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Yet say, our footsteps who can guide,

Delusion's dream dispel ; Destroy that vanity and pride,

Which fill the humblest dell.

Pray then, avaunt ! ye Cynic crew,

Whom nothing can delight;

Tho' Nature shines in lov'liest hue,

Ye turn her charms to night.

Whate'er the object or the scene,

To you appears

the same;

If mirth displays her laughing mien,

Or honour points to fame.

One parting glass, oh ! let us share,

And former days recall ;
Again retrace each blooming fair,

Who grac'd the festive hall.

Again retrace the absent friends,

Dispers’d o'er many a clime; While her soft magic, Mem'ry lends,

And scorns the march of Time.

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The banquet to inspire ;
Whose smile can each reverse defy,

When public contests tire.

One parting kiss, oh! don't refuse,

A pledge of future joy;

Chaste as the fam'd Pierian Muse,

Nor Dian could annoy.

Dispel the tear that trembling fills,

That rapture-beaming eye; Dispel those dark foreboding ills,

Nor heave the pensive sigh.

Bid Hope her golden dream revive,

And thro' her heav'nly view;

The lingʻring moments will arrive,

Each pleasure to renew.

And humbly bowing to that Power,

Which all admit divine;

Long may we brighten each dull hour,

With Friendship, Love, and Wine.




Taou playful tenant of this shelter'd grove,

Whose nimble steps, the dewy woodlands rove!

No fierce intruder marks with eager eye,

Where thy poor nest and humble offspring lie.

Enjoy that boon, by gracious Heav'n decreed,
To all that range the forest, or the mead;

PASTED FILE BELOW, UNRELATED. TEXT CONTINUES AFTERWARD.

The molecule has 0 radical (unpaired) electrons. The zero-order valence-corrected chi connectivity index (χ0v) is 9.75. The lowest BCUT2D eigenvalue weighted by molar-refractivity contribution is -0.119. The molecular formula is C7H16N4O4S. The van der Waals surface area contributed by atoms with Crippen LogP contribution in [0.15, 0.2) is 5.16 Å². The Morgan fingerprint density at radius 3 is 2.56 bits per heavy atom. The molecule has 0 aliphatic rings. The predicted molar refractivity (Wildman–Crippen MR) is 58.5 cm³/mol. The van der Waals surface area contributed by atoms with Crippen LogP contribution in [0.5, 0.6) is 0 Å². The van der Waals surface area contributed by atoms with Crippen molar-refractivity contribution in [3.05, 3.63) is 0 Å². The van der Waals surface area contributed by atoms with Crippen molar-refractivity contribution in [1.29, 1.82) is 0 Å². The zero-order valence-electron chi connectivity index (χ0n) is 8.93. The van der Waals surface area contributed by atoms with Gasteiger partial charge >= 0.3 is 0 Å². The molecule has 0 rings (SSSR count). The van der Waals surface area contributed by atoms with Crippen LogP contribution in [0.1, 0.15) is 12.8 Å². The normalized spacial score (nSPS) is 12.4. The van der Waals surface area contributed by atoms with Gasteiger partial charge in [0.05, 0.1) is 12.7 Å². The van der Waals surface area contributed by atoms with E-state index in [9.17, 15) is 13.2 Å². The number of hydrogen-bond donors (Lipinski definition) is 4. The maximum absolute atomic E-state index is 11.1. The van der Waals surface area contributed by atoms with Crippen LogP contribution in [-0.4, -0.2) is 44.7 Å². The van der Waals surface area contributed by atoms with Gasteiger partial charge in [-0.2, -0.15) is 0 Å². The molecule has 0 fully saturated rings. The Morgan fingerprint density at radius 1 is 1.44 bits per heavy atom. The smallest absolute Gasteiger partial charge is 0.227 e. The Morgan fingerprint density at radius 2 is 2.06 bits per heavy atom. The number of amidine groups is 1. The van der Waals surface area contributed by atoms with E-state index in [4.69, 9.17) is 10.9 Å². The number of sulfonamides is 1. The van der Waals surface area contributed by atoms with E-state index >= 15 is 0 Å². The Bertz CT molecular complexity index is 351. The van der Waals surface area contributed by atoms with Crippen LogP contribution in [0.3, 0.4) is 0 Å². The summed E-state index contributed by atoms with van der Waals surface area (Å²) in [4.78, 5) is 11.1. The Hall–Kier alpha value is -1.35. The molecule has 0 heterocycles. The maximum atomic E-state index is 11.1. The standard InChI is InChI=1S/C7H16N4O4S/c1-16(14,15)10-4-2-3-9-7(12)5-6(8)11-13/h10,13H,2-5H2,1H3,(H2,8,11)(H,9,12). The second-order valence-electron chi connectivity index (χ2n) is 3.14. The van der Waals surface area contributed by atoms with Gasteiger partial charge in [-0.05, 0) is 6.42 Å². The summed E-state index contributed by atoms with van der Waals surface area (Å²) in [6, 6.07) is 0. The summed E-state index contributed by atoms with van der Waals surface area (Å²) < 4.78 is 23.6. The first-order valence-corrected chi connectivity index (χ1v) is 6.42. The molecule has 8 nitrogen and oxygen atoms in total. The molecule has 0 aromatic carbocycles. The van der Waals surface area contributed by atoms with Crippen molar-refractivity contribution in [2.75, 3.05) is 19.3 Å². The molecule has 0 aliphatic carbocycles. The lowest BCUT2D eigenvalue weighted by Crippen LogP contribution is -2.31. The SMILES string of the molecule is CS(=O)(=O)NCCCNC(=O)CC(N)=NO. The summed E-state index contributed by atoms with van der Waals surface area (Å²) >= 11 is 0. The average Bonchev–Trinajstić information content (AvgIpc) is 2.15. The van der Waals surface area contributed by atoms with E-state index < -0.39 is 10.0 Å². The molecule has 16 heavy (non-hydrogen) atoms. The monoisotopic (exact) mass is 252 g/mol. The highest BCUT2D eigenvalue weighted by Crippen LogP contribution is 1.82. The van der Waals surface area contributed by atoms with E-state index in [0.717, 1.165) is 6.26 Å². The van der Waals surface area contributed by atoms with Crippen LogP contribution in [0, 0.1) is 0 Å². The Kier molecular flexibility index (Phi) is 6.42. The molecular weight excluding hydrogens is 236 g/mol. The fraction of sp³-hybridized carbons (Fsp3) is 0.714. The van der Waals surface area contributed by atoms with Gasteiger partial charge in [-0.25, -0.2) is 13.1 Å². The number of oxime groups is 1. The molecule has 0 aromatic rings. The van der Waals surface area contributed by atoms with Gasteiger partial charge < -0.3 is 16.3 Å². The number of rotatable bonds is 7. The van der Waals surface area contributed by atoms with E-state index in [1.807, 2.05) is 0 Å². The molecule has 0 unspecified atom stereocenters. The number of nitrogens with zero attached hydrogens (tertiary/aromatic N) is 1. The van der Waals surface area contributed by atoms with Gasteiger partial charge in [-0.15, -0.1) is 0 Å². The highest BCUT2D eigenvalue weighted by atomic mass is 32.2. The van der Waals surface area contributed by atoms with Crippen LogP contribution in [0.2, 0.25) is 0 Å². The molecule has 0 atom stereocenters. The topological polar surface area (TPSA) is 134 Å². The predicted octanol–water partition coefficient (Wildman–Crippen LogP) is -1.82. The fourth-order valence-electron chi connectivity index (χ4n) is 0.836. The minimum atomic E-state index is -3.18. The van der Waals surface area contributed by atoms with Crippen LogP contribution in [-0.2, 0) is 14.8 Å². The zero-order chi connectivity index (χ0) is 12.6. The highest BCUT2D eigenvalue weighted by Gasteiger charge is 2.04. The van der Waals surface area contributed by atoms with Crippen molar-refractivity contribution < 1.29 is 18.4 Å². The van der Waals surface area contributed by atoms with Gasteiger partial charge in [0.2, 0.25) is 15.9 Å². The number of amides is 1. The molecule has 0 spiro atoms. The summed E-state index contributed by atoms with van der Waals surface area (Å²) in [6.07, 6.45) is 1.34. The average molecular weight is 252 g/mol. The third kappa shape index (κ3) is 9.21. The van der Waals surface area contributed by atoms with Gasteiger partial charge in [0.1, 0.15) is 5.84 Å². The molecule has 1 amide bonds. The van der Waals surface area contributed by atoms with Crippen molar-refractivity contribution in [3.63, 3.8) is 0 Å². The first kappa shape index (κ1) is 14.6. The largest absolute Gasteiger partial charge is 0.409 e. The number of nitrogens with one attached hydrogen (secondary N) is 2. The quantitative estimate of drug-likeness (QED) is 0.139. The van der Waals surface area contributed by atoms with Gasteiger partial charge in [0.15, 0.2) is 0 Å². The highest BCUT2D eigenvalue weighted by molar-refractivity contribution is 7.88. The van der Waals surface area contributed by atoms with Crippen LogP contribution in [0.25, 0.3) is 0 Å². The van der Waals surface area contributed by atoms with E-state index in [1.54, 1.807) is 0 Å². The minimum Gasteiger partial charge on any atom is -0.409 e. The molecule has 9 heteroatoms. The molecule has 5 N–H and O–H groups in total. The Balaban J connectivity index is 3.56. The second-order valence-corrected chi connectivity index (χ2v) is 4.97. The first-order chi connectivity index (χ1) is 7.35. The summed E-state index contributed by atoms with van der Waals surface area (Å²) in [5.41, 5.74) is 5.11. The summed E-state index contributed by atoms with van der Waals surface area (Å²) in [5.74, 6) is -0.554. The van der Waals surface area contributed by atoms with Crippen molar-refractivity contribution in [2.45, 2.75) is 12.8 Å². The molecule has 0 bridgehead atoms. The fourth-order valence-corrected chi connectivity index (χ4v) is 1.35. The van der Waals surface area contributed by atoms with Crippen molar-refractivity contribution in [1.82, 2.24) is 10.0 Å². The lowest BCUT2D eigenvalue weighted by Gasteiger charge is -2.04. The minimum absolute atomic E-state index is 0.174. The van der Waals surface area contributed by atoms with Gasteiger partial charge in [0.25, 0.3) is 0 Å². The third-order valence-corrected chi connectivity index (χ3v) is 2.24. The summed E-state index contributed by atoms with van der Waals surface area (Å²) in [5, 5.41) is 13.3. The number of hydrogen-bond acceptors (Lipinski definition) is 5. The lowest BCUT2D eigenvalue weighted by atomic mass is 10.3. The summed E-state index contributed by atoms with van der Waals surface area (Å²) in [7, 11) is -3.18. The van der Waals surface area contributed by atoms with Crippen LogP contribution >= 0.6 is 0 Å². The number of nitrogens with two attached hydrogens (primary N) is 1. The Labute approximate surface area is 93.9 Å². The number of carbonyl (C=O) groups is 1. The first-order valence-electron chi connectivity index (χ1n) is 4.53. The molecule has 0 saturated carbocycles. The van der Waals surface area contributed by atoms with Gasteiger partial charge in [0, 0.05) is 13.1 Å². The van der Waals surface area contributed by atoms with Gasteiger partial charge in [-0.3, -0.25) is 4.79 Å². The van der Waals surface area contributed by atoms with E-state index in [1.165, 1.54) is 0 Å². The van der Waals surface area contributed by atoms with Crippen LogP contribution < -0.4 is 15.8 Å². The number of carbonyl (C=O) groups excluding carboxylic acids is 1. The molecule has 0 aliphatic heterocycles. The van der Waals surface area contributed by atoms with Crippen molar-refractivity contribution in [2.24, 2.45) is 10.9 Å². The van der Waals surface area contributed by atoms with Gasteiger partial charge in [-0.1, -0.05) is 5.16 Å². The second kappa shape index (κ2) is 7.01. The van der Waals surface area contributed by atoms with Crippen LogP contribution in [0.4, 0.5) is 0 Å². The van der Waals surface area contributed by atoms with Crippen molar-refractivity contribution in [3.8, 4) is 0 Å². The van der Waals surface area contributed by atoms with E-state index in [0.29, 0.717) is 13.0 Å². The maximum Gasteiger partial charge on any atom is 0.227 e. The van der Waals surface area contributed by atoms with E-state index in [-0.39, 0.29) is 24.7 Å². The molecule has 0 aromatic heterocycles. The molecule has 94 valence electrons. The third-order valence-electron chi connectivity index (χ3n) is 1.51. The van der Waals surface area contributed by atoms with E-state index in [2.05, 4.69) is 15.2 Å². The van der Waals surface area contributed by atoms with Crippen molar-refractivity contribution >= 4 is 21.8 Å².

To all that cleave the billow or the air,

(Not one beneath its providential care ;)

Survey the copse, explore the flow'ry plain,
In safety then thy little home regain; ;
Fear not thy freedom-dear as India's mine,
Nor dread in fetters and restraint to pine.

For in this silent, this romantic glade,
A long-lov'd fav'rite's cold remains are laid;
Whose sportive gambols, and enliv’ning power,

Could once exhilarate a lonesome hour.

For him these woods, alas ! no more can please,

No more with joy he scents the tainted breeze;
No more his gestures void of guile or art,
Shew the emotions of a grateful heart.

Or when departing from the rustic hall,

As rural pastimes and retirement pall,
No more his features, downcast and forlorn,

Prove that one being, will our absence mourn.

With many a flower—the Lares strew'd his mould,
(As yon grey shepherd early sought the fold ;)
While the poor red-breast sung a fun’ral dirge,
As Eve's pale star seem'd dimly to emerge.



'Ere then we join gay London's busy train, Or pleasure echoes her seductive strain ; Let his poor relics supplicate a tear,

And may each peaceful home, as warm a friend endear.

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